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Resources for a symposium on Asian images in comics and graphic narratives

About the Symposium

Marvels & Monsters: A Symposium on Asian Images in Comics and Graphic Narratives

April 23, 2014

Charles B. Wang Center, Stony Brook University


For more information visit the Symposium Website.

About the Exhibit

MARVELS & MONSTERS: Unmasking Asian Images in U.S. Comics, 1942-1986

A traveling exhibit highlighting The William F. Wu Collection at the NYU Fales Library & Special Collections.

Where: Charles B. Wang Center, Stony Brook University
When: March 12 through July 27, 2014

Gallery Hours:
Monday through Friday, 10:00 AM to 8:00 PM
Weekends, 2:00 PM to 8:00 PM

Free and Open to the Public.

Opening Reception: March 12, 2014, 5:00 PM to 7:00 PM
Free and Open to the Public; RSVP Required.

The exhibition is sponsored by University Libraries and made possible by the generous support of the Presidential Mini-Grant for Diversity Initiatives, SBU, and the Charles B. Wang Center.

Symposium Details

Opening reception of exhibition hosted by Charles B. Wang Center on March 12, 2014.

Stony Brook– Stony Brook University Libraries is pleased to present Marvels & Monsters: Unmasking Asian Images in U.S. Comics, 1942-1986 from March 12 to July 27, 2014.  The exhibit will be on view in the Theatre Lobby Gallery at the Charles B. Wang Center.  Through a selection of images from comic books representing four turbulent decades, Marvels & Monsters illustrates how evolving racial and cultural archetypes defined America’s perceptions of Asians.  This exhibition draws from noted science fiction author and cultural studies scholar William F. Wu’s comic book collection–the largest archive of comic books featuring Asians and Asian Americans–that was donated to the NYU Fales Library & Special Collections through the Asian/Pacific/American Institute at NYU.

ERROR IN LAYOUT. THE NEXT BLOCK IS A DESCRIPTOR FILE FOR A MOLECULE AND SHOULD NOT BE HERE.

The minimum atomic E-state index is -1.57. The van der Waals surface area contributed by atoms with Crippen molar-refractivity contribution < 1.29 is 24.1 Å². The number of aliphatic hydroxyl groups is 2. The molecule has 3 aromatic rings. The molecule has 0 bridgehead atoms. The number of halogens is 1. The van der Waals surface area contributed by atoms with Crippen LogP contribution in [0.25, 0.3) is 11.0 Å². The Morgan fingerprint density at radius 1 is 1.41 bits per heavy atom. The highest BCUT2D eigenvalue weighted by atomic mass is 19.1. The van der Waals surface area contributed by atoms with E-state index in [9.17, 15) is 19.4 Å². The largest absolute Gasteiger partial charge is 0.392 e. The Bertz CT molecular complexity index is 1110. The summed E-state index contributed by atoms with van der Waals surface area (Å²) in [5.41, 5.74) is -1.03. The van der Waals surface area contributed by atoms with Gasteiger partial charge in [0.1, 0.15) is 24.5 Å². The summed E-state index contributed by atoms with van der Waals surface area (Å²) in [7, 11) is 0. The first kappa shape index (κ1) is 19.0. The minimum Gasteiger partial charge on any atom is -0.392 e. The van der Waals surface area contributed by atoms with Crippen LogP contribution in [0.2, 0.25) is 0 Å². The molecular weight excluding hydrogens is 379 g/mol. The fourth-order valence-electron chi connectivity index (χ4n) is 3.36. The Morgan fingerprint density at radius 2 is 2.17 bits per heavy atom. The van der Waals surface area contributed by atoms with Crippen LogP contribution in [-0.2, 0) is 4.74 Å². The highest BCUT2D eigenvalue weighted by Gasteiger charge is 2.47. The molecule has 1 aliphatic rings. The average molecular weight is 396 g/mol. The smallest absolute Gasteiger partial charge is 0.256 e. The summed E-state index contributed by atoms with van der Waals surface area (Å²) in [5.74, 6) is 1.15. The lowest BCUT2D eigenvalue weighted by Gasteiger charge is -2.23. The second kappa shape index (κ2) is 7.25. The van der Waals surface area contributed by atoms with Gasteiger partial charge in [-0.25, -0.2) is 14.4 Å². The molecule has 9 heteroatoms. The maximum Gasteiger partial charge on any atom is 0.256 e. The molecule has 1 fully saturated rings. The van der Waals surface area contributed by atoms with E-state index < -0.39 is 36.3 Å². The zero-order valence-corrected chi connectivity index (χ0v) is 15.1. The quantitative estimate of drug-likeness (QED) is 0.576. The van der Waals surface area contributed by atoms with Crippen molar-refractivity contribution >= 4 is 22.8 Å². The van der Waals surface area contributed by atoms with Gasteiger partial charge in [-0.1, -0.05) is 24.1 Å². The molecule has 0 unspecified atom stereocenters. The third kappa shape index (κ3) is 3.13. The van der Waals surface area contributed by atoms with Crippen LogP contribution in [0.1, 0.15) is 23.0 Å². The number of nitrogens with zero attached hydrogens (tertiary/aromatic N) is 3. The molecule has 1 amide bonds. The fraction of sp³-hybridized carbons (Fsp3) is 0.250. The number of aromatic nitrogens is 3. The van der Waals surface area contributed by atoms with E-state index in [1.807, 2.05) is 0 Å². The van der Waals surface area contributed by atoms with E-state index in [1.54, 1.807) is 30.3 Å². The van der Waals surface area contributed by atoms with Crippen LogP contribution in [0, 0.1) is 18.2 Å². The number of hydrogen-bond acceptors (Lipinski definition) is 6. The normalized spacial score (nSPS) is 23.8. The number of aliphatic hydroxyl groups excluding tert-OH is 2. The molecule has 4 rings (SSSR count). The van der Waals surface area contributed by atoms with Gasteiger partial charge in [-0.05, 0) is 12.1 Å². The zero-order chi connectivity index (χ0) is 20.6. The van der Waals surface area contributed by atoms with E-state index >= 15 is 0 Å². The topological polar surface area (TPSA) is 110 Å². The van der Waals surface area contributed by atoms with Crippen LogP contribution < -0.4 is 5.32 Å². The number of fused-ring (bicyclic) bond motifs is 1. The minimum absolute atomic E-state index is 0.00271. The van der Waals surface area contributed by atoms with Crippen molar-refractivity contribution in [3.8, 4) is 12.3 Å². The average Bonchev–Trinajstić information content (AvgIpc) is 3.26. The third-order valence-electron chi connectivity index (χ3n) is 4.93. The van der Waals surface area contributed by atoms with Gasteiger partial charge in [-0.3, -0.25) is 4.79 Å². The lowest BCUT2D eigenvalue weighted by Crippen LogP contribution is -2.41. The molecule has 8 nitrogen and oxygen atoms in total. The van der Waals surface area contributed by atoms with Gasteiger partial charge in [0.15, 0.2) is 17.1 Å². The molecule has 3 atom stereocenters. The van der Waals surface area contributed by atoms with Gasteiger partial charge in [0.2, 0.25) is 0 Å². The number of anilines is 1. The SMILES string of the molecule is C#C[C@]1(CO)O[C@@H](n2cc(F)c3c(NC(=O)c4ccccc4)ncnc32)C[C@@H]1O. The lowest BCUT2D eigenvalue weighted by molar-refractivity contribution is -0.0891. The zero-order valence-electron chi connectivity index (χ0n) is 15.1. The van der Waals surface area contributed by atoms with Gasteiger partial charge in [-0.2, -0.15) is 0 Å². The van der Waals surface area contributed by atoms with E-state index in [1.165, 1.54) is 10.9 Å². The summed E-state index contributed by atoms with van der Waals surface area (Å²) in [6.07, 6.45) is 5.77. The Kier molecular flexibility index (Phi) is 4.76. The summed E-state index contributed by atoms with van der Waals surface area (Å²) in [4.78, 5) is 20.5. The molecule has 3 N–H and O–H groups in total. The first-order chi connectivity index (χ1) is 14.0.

Curated by Asian Pop columnist Jeff Yang, this exhibition is a unique and fascinating look at how the images and characters of Asians and Asian Americans featured in comic books during times of war and unrest coalesced into archetypes that still remain today.

The exhibition places a selection of noted archetypes–Guru, Brain, Temptress, Manipulator, Alien, Kamikaze, Brute, and Lotus Blossom–within both a historical context and a comparative discourse with contemporary Asian American writers and creators including Ken Chen, V.V. Ganeshananthan, Larry Hama, David Henry Hwang, Naomi Hirahara, Genny Lim, Greg Pak, Vijay Prashad, and Gene Luen Yang.